Terrain, Disease No Match for Sudanese Doctor

  • In this photo from 2002, Nabil works to remove a Guinea worm from the ankle of a man.

    In this photo from 2002, Dr. Nabil Aziz Awad Alla, the Center's country representative in Sudan, works to remove a Guinea worm from the ankle of a man. (Photo: The Carter Center/ M. Pelletier)

Dr. Nabil Aziz Awad Alla, the Carter Center's longtime country representative in Sudan, has not lived the quiet life of a pencil-pushing administrator. He's a hands-on boss who prefers to look his people in the eye and observe situations directly.

Nabil's preference for action over office has produced a pile of perilous episodes: He once made a field visit to a town while it was under armed siege; during a Guinea worm surveillance trip, he nearly died of cerebral malaria; and he's been stranded in the desert—once with no food and little water, and another time with three flat tires.

Nabil shrugs off these hair-raising incidents as part of the job. "Unless you go to be with your workers in the field and unless you talk to them, things will not move," he said.

Under Nabil's leadership, things have moved. Sudan stopped transmission of Guinea worm in 2002 and hasn’t had a case since.

  • Crossing the Nile River.

    To reach remote communities in Abu Hamad, Sudanese health teams navigate the Nile River before driving hours through a vast and unpredictable desert. (Photo: The Carter Center/ M. Katabarwa)

Transmission of river blindness was interrupted in Sudan's vast Abu Hamad focus in 2012, an achievement once thought impossible.

"Dr. Nabil is fearless. I never heard him say, 'I don’t want to go there, it's a little too dicey,'" said Mark Pelletier, associate director of the U.S. Centers for Disease Control and Prevention’s (CDC) Overseas Operations unit. Pelletier formerly was a Guinea Worm Eradication Program technical advisor in Sudan. "His courage gave me courage."

Nabil earned his medical degree from Łodz Medical College, Poland, in 1970 and a Master of Science from Royal Tropical Institute, Amsterdam, in 1977. In 1982 he received a fellowship to study administration and health planning at North Carolina State University in the U.S. He has been published in numerous peer-reviewed journals on Guinea worm, river blindness, trachoma, and a variety of communicable diseases.

As program coordinator for Sudan's Ministry of Health in 1995, Nabil was a key figure in the historic "Guinea worm cease-fire" during Sudan's long civil war. The truce, negotiated by former U.S. President Jimmy Carter, allowed health agents in conflict zones to treat not only Guinea worm, but also other diseases, including river blindness. Nabil recalls feeling awed while hosting a delegation of Carter Center leaders.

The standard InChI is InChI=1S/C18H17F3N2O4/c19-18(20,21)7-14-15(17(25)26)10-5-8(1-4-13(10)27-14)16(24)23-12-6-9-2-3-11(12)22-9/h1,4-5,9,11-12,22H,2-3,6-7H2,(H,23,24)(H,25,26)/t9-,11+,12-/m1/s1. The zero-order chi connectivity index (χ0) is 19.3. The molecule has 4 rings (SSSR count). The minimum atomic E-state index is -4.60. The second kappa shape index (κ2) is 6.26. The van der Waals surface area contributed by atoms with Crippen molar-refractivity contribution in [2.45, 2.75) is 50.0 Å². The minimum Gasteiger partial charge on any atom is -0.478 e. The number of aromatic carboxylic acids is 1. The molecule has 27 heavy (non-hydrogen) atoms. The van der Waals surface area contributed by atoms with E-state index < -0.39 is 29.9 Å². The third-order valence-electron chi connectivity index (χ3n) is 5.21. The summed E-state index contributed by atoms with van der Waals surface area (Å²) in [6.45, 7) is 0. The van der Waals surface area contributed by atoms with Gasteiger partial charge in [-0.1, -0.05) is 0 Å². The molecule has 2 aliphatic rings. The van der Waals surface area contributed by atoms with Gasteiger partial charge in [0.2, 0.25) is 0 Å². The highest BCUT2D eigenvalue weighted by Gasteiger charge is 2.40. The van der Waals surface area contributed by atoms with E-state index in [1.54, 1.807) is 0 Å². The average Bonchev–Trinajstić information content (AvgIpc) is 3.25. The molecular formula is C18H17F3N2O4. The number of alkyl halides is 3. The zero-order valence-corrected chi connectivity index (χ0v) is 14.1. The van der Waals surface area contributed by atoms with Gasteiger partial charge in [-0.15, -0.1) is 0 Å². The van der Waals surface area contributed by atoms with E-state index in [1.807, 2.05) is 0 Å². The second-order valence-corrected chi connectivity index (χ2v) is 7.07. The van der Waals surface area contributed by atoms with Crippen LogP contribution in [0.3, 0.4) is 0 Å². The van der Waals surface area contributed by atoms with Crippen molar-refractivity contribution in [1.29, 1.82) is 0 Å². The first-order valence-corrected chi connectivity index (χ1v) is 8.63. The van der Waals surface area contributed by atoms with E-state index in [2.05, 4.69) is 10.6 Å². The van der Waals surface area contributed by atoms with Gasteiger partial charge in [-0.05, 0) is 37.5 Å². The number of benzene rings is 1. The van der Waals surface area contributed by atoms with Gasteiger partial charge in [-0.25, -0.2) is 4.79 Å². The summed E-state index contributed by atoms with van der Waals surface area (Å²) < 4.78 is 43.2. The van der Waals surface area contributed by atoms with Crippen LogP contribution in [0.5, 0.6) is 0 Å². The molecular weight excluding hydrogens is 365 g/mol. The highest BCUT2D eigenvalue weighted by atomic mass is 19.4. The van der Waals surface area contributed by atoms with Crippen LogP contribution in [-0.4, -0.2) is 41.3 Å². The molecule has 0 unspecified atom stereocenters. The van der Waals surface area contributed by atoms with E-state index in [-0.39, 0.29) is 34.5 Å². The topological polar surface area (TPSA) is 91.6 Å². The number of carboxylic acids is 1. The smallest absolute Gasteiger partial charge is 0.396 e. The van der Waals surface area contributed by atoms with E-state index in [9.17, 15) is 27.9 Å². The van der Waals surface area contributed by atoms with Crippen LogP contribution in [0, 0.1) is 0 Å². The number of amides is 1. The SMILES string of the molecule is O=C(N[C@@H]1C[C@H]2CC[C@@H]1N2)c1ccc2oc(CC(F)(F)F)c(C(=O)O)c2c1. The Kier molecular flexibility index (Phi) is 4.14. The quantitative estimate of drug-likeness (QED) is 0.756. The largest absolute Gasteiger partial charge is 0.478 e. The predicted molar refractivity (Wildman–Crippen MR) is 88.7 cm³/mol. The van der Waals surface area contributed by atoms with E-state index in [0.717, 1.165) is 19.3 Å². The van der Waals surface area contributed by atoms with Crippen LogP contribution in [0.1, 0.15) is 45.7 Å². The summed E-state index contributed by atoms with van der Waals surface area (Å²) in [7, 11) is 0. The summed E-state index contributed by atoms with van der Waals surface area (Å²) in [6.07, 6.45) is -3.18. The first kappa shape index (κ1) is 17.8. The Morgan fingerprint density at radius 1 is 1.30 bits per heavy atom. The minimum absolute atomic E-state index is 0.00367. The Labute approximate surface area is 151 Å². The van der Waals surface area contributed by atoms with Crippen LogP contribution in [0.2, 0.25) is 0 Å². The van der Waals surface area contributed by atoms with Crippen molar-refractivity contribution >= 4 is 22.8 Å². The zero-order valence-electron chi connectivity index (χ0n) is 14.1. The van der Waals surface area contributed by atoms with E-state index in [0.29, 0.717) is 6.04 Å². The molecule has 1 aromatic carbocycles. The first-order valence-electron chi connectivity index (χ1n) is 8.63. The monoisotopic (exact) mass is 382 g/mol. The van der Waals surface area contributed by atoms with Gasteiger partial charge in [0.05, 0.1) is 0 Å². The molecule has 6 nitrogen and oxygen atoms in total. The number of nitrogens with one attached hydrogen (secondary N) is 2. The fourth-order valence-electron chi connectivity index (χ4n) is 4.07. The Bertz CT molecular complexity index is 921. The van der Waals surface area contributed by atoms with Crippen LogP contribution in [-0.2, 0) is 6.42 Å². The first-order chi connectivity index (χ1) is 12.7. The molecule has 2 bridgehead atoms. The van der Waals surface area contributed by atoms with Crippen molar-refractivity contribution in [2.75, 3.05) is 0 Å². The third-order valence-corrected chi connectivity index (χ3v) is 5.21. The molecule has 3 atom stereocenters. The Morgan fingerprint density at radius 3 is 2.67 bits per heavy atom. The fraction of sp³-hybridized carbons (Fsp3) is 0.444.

• Nabil in March 2002 during an annual Guinea worm eradication gathering held in Khartoum.

    Nabil and former U.S. President Jimmy Carter in March 2002 during an annual Guinea worm eradication gathering held in Khartoum. (Photo: The Carter Center)

"I will never forget the day that I had to accompany President Carter and his wife, Rosalynn, on their trip to Juba to establish a proper Guinea Worm eradication program in South Sudan," he said. "In that day I felt the great responsibility I was shouldering and realized I had no way to escape."

Ross Cox, who worked with Nabil in the mid-1990s when Cox was with the CDC, said Nabil was able to bridge the political gulf between the north and the south because many of the people whowere serving as the de facto government in the South were former colleagues and friends of his.

"His integrity and humanity made it possible for him to transcend the situation," Cox said.

  • Nabil (center, seated) oversaw the interruption of river blindness transmission in Sudan’s vast and remote Abu Hamad area in 2012. ( Photo: The Carter Center/ M. Katabarwa)

Nabil became the Carter Center's Sudan country director in 2007. Dr. Donald R. Hopkins, former vice president of the Center's health programs and now its special advisor on Guinea worm eradication, first met him in 1994.

"From the beginning, Dr. Nabil was focused on doing what was necessary to stop Guinea worm disease," Hopkins said. "His dedication and effectiveness were respected by Sudanese and international health workers on all sides of the civil war."

The war came to an end, but Nabil soldiers on, preparing the next generation.

"Dr. Nabil motivates and supports his employees, and he inspires us during difficult times," said his deputy country director, Maymoona El Tayeb. "Whatever I can say will never express the amount of gratitude that I owe to Dr. Nabil."

Learn more about the Center's work in Sudan »